Canada bans two terror groups, says Indian Mujahideen trains in Pakistan
Following the listing, Canada will act against groups or individuals funding or associating with these two terror organisations.Updated: Dec 30, 2016 12:04 IST
Two anti-India terror organisations - Indian Mujahideen (IM) and al-Qaeda in the Indian Subcontinent (AQIS) – have been added to Canada’s list of proscribed groups.
Both groups were designated as terrorist entities under Canada’s Criminal Code. The announcement was made by public safety and emergency preparedness minister Ralph Goodale on Wednesday.
In a statement, the nodal department Public Safety Canada said the IM had “organised training in Pakistan with militant Islamist groups such as Lashkar-e-Tayyiba -- a listed entity under the Criminal Code”.
Following the listing, Canada will act against groups or individuals funding or associating with these two terror organisations. The statement said, “The Criminal Code mandates potentially severe penalties for persons and organisations that deal in the property or finances of a listed entity.
“It is a crime to knowingly participate in, or contribute to, any activity of a listed entity for the purpose of enhancing the ability of the entity to facilitate or carry out a terrorist activity.”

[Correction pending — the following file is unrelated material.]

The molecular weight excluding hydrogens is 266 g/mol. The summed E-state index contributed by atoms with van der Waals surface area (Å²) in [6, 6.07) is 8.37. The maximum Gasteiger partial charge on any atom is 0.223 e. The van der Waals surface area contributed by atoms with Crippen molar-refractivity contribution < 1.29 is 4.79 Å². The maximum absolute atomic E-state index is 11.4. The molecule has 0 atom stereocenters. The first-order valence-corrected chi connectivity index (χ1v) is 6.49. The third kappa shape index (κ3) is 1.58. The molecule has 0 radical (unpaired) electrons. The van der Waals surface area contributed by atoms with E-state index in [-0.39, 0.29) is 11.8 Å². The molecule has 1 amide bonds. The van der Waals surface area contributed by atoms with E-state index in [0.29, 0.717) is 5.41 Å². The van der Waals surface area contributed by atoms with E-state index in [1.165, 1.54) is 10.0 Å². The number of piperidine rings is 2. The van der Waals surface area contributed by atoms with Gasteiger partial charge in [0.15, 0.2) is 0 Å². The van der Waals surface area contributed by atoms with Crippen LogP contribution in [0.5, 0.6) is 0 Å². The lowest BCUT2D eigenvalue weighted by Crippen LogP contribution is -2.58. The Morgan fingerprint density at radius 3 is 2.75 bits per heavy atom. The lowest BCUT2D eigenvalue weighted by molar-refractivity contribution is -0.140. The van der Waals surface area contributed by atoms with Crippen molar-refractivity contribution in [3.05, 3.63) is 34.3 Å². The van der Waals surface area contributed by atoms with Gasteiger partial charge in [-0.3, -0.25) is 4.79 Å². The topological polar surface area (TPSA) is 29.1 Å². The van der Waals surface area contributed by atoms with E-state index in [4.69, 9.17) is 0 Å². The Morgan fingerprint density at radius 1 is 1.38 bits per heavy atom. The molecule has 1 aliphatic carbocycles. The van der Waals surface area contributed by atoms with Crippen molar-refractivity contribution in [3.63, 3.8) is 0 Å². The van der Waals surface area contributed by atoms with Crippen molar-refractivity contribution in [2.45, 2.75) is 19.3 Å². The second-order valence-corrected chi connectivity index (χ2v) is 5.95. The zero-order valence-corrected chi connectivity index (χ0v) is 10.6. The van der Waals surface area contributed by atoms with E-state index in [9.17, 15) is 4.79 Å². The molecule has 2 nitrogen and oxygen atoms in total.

Public Safety Canada noted the “actions” of the two groups “meet the legal threshold set out in the Criminal Code”.
The statement added: “The IM’s stated goal is to carry out terrorist actions against non-Muslims for their oppression of Muslims. The group’s primary method of attack is multiple coordinated bombings in crowded areas against economic and civilian targets to maximise terror and casualties.”
Describing the IM as “a Sunni Islamist militant group, consisting primarily of former members of the Students Islamic Movement of India (SIMI)”, the agency noted it “is best understood as a label for a relatively amorphous, decentralised network that operates through a number of modules across India”.
Following a mandatory two-year review period for listing entities, other terrorist groups such as the Lashkar-e-Taiba, Jaish-e-Muhammad and Harkat-ul-Mujahideen remain on the Canadian list, which now totals 53 entities, including Khalistani groups such as Babbar Khalsa International and International Sikh Youth Federation.
The LeT designation includes fronts of the group, including Jamaat-ud-Dawa, Paasban-e-Kashmir (Kashmir Brigade) and Falah-e-Insaniat Foundation.
The LeT’s student wing, Al-Muhammadia Students, listed recently by the US government as a foreign terrorist organisation, does not yet figure in the Canadian list.
The creation of AQIS was announced by al-Qaeda leader Ayman al-Zawahiri in September, 2014 and the group has been active in Pakistan and more recently, in Bangladesh.
The summer terrorist attack on Holey Artisan Bakery in Dhaka, which claimed the life of an Indian citizen among many others, was attributed to an Islamic State-affiliate in Bangladesh, though there are several linkages between AQIS and IS there.